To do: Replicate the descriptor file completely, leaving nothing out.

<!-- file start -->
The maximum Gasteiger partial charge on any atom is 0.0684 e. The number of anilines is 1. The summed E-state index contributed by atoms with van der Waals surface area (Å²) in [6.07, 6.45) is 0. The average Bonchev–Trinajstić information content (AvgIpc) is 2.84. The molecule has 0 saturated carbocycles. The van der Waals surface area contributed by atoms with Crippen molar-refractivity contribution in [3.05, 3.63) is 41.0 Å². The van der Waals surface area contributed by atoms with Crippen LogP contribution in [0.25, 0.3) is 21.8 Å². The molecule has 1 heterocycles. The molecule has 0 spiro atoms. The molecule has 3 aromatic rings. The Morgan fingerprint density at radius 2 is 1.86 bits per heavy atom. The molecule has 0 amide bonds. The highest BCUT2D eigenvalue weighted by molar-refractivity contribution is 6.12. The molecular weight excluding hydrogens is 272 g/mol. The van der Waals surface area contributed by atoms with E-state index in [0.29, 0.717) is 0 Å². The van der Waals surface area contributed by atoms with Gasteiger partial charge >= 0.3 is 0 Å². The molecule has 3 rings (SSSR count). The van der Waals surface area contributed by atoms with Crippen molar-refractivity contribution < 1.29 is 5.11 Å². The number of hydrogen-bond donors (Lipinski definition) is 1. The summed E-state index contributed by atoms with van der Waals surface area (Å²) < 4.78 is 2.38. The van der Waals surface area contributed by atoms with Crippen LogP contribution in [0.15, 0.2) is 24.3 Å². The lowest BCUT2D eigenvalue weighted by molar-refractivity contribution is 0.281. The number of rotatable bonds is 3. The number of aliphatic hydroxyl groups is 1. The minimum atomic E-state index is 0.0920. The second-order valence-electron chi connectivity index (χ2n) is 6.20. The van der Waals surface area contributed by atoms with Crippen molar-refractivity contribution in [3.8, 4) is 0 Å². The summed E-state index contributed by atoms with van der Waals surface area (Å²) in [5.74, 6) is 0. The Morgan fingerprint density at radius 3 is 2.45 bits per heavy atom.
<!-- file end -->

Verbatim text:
The maximum Gasteiger partial charge on any atom is 0.0684 e. The number of anilines is 1. The summed E-state index contributed by atoms with van der Waals surface area (Å²) in [6.07, 6.45) is 0. The average Bonchev–Trinajstić information content (AvgIpc) is 2.84. The molecule has 0 saturated carbocycles. The van der Waals surface area contributed by atoms with Crippen molar-refractivity contribution in [3.05, 3.63) is 41.0 Å². The van der Waals surface area contributed by atoms with Crippen LogP contribution in [0.25, 0.3) is 21.8 Å². The molecule has 1 heterocycles. The molecule has 0 spiro atoms. The molecule has 3 aromatic rings. The Morgan fingerprint density at radius 2 is 1.86 bits per heavy atom. The molecule has 0 amide bonds. The highest BCUT2D eigenvalue weighted by molar-refractivity contribution is 6.12. The molecular weight excluding hydrogens is 272 g/mol. The van der Waals surface area contributed by atoms with E-state index in [0.29, 0.717) is 0 Å². The van der Waals surface area contributed by atoms with Gasteiger partial charge >= 0.3 is 0 Å². The molecule has 3 rings (SSSR count). The van der Waals surface area contributed by atoms with Crippen molar-refractivity contribution < 1.29 is 5.11 Å². The number of hydrogen-bond donors (Lipinski definition) is 1. The summed E-state index contributed by atoms with van der Waals surface area (Å²) < 4.78 is 2.38. The van der Waals surface area contributed by atoms with Crippen LogP contribution in [0.15, 0.2) is 24.3 Å². The lowest BCUT2D eigenvalue weighted by molar-refractivity contribution is 0.281. The number of rotatable bonds is 3. The number of aliphatic hydroxyl groups is 1. The minimum atomic E-state index is 0.0920. The second-order valence-electron chi connectivity index (χ2n) is 6.20. The van der Waals surface area contributed by atoms with Crippen molar-refractivity contribution in [3.8, 4) is 0 Å². The summed E-state index contributed by atoms with van der Waals surface area (Å²) in [5.74, 6) is 0. The Morgan fingerprint density at radius 3 is 2.45 bits per heavy atom.